Cruise-ship passengers can choose from two dozen or so exciting shore excursions. On the Caribbean, the most popular offerings include nature excursions along the canals leading to Tortuguero National Park (cruise-ship time limitations prevent full tours of this very isolated national park); tours of the Costa Flores horticultural farm; a ride on the Rain Forest Aerial Tram; trips to the Caribbean surfer capital of Puerto Viejo or the heavily Caribbean-influenced Cahuita; a visit to the Veragua Rainforest Research and Adventure Park; and white-water rafting on the Reventazon River.
Passengers arriving at Puntarenas City or Puerto Caldera are typically offered day trips to San Jose, and to Poas Volcano and Sarchi (the center for crafts); a catamaran excursion to Isla Tortuga; a ride on the Pacific Aerial Tram; a trip to Jaco to enjoy its surfer culture; and a hike in Monteverde Cloud Forest Reserve or Manuel Antonio National Park.
You're likely to notice that plastic-surgery and medical vacations are advertised heavily as a tourism option in Costa Rica. If people you know return from a trip to Costa Rica looking younger, healthier and particularly refreshed, it may be that they went under the knife.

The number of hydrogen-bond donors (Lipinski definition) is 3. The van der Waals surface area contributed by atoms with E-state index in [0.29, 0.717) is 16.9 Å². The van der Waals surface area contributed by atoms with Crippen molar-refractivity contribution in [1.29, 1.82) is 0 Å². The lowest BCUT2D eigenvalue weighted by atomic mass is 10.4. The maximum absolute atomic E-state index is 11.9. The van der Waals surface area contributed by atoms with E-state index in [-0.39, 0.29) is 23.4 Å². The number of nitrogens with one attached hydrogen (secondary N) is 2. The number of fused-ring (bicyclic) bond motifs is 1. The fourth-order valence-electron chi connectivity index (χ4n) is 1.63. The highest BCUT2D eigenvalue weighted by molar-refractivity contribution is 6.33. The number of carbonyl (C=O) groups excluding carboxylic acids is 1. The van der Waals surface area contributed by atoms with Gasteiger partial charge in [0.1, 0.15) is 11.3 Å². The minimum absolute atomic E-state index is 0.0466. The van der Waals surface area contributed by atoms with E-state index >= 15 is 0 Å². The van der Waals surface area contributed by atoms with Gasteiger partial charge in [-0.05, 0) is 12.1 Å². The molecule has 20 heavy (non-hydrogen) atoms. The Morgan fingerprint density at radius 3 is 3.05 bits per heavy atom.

Costa Rica has a rich mix of races and ethnicities. Two of the nation's heroes are NASA astronaut Franklin Chang, a Costa Rican of Chinese ancestry, and Olympic swimmer Claudia Poll, whose parents emigrated from Germany. Poll won the first gold medal in the country's history at the 1996 Summer Olympics in Atlanta.
Ticos take a little bit of nature into their homes with pets (a lot of birds) and flowers and plants. Even the simplest home will have pots of flowers and plants in the yard.
In the 1850s, Costa Rica was invaded by an army led by American William Walker, who had earlier taken over Nicaragua and hoped to rule all of Central America. A hastily convened and poorly equipped Costa Rican army defeated Walker's forces, spoiling his plans of empire and leading to his eventual demise.
Hotel Capitan Suizo in Tamarindo has a program to rescue orphaned howler monkeys, nurse them back to health and protect them from predators in special open-topped cages at night. Two troupes of howlers visit the hotel regularly, and during those visits, the orphans play with the other babies from the troupe and then retire to their cages when the others leave. Once the orphans regain their strength, they should be adopted by one of the groups.
Costa Rica was the first country in Central America to grow coffee (in 1808) and bananas (in the 1870s). Coffee is often referred to in Costa Rica as grano de oro, or grain of gold.